mRNA Expression of NADPH Oxidase Components
p47phox and p67phox mRNA expression levels in the retinal tissues were quantitatively analyzed by real-time transcription polymerase chain reaction, according to a previously described method. 18 Data were compared with the retinal expression of GAPDH in the controls and then expressed as the relative difference at 15 minutes, 3 hours, or 12 hours after reperfusion when treated with vehicle or at 12 hours after reperfusion when treated with candesartan. Oligonucleotide primers for p47phox and p67phox were synthesized based on previously published sequences. 16  
Histologic Detection of Released H2O2
In vitro detection was done by applied immunohistochemical staining using HRP (anti-mouse IgG, peroxidase-linked species-specific F(ab′)2 fragment from sheep; Amersham, Piscataway, NJ) and diaminobenzidine (DAB) solution (1 mg/mL; Vector Laboratories Inc., Burlingame, CA) and glutamate oxidase (GO) (100 U/mL) (Yamasa Co., Ltd., Okayama, Japan). 17 The retina was quickly removed and immersed in ice-cold artificial cerebrospinal fluid (ACSF) with 10 mM glucose bubbled in a gaseous mixture of 95% O2 and 5% CO2. The composition of ACSF was as follows (in mM): 124 NaCl, 4.4 KCl, 2.5 CaCl2, 1.3 MgSO4, 1 NaH2PO4, and 26 NaHCO2. The retina was incubated in a dish with 500 μL of ACSF that also contained 0.04% each of GO and HRP, maintained at 37°C for at least 30 minutes before the experiment. To examine the H2O2 released, 5 μL of DAB solution was added to the retina followed by observation under a stereoscopic microscope for the development of a brown color, as the DAB solution undergoes a polymerization reaction to yield the brown color upon binding to H2O2. 18 For ischemia induction, the solution was changed to ACSF bubbled with 100% N2 gas. A stereoscopic microscope (Leica MZ FL II; Leica Microsystems, Tokyo, Japan) was used with analytical software (Olympus CCD, DP70 and DP70-WPCP; Olympus Inc., Tokyo, Japan).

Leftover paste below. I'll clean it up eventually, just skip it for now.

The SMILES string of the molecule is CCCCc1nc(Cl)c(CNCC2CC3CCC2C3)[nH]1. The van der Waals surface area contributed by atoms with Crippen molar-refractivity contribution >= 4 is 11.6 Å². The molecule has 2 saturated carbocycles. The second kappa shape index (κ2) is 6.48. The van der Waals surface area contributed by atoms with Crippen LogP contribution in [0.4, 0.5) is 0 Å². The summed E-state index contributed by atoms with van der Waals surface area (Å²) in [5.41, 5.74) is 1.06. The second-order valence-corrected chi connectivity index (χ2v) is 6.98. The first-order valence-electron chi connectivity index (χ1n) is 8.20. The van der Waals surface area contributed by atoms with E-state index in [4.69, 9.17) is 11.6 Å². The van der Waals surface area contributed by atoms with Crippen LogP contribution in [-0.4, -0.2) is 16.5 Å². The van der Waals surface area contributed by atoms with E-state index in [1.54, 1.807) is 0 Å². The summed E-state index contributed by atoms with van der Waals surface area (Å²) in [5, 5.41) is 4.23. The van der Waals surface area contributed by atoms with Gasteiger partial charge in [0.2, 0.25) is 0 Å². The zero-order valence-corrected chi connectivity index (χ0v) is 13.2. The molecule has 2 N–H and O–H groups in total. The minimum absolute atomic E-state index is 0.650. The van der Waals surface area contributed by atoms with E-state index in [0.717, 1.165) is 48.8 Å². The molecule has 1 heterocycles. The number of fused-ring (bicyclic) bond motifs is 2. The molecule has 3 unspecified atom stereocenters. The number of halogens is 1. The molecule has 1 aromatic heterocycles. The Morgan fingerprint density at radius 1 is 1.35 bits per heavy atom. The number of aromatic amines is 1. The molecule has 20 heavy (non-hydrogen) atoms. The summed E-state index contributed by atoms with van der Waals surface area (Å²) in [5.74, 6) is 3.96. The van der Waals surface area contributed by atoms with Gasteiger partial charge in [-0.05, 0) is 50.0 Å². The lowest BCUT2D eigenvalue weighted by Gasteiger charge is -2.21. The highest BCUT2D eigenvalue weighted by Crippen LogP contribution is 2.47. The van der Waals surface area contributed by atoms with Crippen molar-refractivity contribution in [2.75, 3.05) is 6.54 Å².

Histologic Examination